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Obama’s Acceptance Speech a Mix of Politics and Policy

Sen. Barack Obama delivered his speech accepting the Democratic nomination for president before a crowd of thousands at Denver's Invesco Field. A panel of NewsHour analysts and historicans react to Thursday night's event.

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    And with that, I think we'll catch some closing thoughts on this Democratic National Convention in Denver, Colorado. Mark Shields and David Brooks are here, of course. And in our other studio are our convention historian team of Michael Beschloss, Richard Norton Smith, and Peniel Joseph. And over at the stadium, where all of that is going on, are Gwen Ifill and Judy Woodruff.



    Hi, Jim. As you can tell, we're right in the middle of a big fireworks display. You know, the last night of a convention is usually about balloon drops, but instead we've got confetti and we've got fireworks and more American flags than I've ever seen, probably because, you can safely say, this is unlike any other political event we've ever seen.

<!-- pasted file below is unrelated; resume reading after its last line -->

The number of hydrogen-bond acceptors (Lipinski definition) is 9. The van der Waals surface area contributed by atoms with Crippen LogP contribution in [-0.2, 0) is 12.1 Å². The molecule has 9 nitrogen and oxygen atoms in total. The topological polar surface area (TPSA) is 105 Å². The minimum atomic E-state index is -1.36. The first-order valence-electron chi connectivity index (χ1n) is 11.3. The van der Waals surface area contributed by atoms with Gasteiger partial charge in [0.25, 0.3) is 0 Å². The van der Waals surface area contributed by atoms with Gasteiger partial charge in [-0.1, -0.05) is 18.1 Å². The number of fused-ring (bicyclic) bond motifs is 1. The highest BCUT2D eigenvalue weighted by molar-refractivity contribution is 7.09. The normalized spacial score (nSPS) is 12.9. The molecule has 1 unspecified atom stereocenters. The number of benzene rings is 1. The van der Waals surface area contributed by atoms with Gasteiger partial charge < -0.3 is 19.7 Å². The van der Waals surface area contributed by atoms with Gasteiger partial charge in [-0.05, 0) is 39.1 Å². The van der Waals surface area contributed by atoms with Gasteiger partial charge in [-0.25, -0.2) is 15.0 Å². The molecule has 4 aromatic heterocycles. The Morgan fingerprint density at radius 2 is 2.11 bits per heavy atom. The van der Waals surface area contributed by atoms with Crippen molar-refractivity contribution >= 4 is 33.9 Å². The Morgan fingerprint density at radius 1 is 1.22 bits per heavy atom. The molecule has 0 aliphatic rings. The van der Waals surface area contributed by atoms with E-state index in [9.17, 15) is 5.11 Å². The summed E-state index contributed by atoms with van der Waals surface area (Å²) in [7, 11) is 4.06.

It's been quite remarkable. Barack Obama wanted to show that he was steely and that John McCain was stubborn, that he was an ordinary guy and John McCain was not. And so he used this quite amazing crowd, many of whom stood throughout, to make his points, wouldn't you say, Judy?


    Jim, this event, as Gwen said, is like no other political convention we've seen, the spectacle, the speech, the fireworks. But there were three things, if I could say quickly, that Barack Obama accomplished tonight.

    Number one, to the criticism that he has not put meat on the bones of his economic message, he boiled it down, among other things, to 95 percent tax cuts for the middle class. That's something everybody can identify with.

    He gave more information about who he is. There's been criticism that people don't really know him, they don't feel comfortable with him. We've got a lot of information about that.

    And, finally, to the criticism some have made that he is not tough enough, we haven't heard him coming back to the tough McCain Republican message, we heard that tonight over and over again, change. He said it's time for change, and he said, "Enough now, enough in this election."